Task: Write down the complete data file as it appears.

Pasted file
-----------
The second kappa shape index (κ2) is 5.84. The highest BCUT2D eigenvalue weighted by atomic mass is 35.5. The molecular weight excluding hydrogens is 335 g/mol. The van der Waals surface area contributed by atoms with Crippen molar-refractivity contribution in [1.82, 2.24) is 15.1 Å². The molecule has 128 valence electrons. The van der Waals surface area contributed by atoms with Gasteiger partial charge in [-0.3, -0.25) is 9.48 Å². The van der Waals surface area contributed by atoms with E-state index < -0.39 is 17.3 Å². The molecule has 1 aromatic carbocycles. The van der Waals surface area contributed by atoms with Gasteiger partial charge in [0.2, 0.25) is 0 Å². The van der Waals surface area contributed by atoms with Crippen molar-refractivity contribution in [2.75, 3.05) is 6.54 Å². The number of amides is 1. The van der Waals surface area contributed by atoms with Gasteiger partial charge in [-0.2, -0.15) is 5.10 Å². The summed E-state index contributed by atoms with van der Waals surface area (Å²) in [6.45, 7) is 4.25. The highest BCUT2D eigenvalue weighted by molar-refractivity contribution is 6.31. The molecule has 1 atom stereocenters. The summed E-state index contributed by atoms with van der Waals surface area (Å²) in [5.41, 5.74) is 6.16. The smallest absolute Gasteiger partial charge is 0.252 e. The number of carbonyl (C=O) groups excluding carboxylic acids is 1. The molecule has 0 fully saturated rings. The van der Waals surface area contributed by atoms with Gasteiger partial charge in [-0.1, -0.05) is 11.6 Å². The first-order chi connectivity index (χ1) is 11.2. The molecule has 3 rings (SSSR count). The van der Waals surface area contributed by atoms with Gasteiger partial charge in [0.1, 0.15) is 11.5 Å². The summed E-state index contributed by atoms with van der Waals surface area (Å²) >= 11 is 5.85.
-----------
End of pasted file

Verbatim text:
The second kappa shape index (κ2) is 5.84. The highest BCUT2D eigenvalue weighted by atomic mass is 35.5. The molecular weight excluding hydrogens is 335 g/mol. The van der Waals surface area contributed by atoms with Crippen molar-refractivity contribution in [1.82, 2.24) is 15.1 Å². The molecule has 128 valence electrons. The van der Waals surface area contributed by atoms with Gasteiger partial charge in [-0.3, -0.25) is 9.48 Å². The van der Waals surface area contributed by atoms with E-state index < -0.39 is 17.3 Å². The molecule has 1 aromatic carbocycles. The van der Waals surface area contributed by atoms with Gasteiger partial charge in [0.2, 0.25) is 0 Å². The van der Waals surface area contributed by atoms with Crippen molar-refractivity contribution in [2.75, 3.05) is 6.54 Å². The number of amides is 1. The van der Waals surface area contributed by atoms with Gasteiger partial charge in [-0.2, -0.15) is 5.10 Å². The summed E-state index contributed by atoms with van der Waals surface area (Å²) in [6.45, 7) is 4.25. The highest BCUT2D eigenvalue weighted by molar-refractivity contribution is 6.31. The molecule has 1 atom stereocenters. The summed E-state index contributed by atoms with van der Waals surface area (Å²) in [5.41, 5.74) is 6.16. The smallest absolute Gasteiger partial charge is 0.252 e. The number of carbonyl (C=O) groups excluding carboxylic acids is 1. The molecule has 0 fully saturated rings. The van der Waals surface area contributed by atoms with Gasteiger partial charge in [-0.1, -0.05) is 11.6 Å². The first-order chi connectivity index (χ1) is 11.2. The molecule has 3 rings (SSSR count). The van der Waals surface area contributed by atoms with Gasteiger partial charge in [0.1, 0.15) is 11.5 Å². The summed E-state index contributed by atoms with van der Waals surface area (Å²) >= 11 is 5.85.